Dan Mitchell responded to a blog post by Andrew Sullivan in which Sullivan implies that conservatives are pining for the good old days of Herbert Hoover. I don’t recall hearing any conservatives or Republicans say anything about returning to the policies of Hoover. He was a terrible president, and lately Republicans are constantly arguing against doing anything similar to what Hoover did. You see, Hoover was a big spender just like President Obama.
buy tramadol no prescriptionbuy valium without prescription
But maybe my memory was wrong. So I went to the Historical Tables of the Budget and looked up the annual spending data. As you can see from the chart, it turns out that Hoover increased government spending by 47 percent in just four years (if you adjust for falling prices, as Russ Roberts did at Cafe Hayek, it turns out that Hoover increased government spending by more than 50 percent).
This reminds me of when Obama was elected and Time magazine had Obama as FDR on the cover. Boy, who knew the folks at Time were so prescient. FDR’s policies were pretty much a continuation of Hoover’s. Now we have Obama following in their footsteps. It’s a shame these things aren’t taught in schools. If they were, perhaps we would have avoided the economic mess we find ourselves in today.buy tramadol no prescription
And please, don’t tell me it was the Bush tax cuts that caused our fiscal woes. That’s one of the things Bush 43 got right.
buy phentermine online no prescription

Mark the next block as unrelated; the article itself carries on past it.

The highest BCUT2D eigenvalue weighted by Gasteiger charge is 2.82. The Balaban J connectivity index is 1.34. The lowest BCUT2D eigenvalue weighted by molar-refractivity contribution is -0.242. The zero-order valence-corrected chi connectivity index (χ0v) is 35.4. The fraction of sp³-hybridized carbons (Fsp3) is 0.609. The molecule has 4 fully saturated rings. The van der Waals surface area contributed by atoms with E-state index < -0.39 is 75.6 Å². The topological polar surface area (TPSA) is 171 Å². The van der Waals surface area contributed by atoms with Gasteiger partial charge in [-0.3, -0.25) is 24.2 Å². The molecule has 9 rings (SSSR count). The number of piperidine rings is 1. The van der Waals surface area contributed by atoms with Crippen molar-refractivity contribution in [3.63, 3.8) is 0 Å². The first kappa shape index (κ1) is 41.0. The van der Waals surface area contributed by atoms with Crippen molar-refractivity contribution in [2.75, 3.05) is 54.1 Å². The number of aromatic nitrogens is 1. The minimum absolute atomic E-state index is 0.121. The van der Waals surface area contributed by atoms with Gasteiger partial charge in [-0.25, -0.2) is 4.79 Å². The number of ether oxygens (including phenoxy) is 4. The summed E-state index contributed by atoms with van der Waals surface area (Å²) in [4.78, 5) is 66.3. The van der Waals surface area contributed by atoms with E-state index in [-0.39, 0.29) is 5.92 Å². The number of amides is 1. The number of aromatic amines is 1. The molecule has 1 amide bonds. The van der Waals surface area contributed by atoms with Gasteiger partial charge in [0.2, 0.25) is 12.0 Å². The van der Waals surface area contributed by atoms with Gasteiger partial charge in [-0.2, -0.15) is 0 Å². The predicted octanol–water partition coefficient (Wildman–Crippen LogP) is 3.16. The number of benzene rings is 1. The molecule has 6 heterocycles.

At Congress’ insistence, the tax relief was initially phased in over many years, so the economy continued to lose jobs. In 2003, realizing its error, Congress made the earlier tax relief effective immediately. Congress also lowered tax rates on capital gains and dividends to encourage business investment, which had been lagging.buy klonopin online
It was the then that the economy turned around. Within months of enactment, job growth shot up, eventually creating 8.1 million jobs through 2007. Tax revenues also increased after the Bush tax cuts, due to economic growth.valium for sale
In 2003, capital gains tax rates were reduced. Rather than expand by 36% as the Congressional Budget Office projected before the tax cut, capital gains revenues more than doubled to $103 billion.klonopin online no prescription
The CBO incorrectly calculated that the post-March 2003 tax cuts would lower 2006 revenues by $75 billion. Revenues for 2006 came in $47 billion above the pre-tax cut baseline.
Here’s what else happened after the 2003 tax cuts lowered the rates on income, capital gains and dividend taxes:
- GDP grew at an annual rate of just 1.7% in the six quarters before the 2003 tax cuts. In the six quarters following the tax cuts, the growth rate was 4.1%.
- The S&P 500 dropped 18% in the six quarters before the 2003 tax cuts but increased by 32% over the next six quarters.
- The economy lost 267,000 jobs in the six quarters before the 2003 tax cuts. In the next six quarters, it added 307,000 jobs, followed by 5 million jobs in the next seven quarters.
The timing of the lower tax rates coincides almost exactly with the stark acceleration in the economy. Nor was this experience unique. The famous Clinton economic boom began when Congress passed legislation cutting spending and cutting the capital gains tax rate.
Read the whole thing. If you disagree, by all means, go leave a comment on Andrew Sullivan’s site. He concluded that we shouldn’t repeat the policies of Hoover. Oh wait, I checked and couldn’t find anywhere to leave a comment over there. I suppose I’ll let you leave your comments here, telling me why it’s so very important to continue implementing the policies of Herbert Hoover. It’ll be fun. And please, by all means, do not forget to turn on your all-caps and insult me personally; otherwise I may feel I’m doing something wrong.
H/T Gay Patriot, who notes that Hoover was no Reagan. Isn’t that the truth?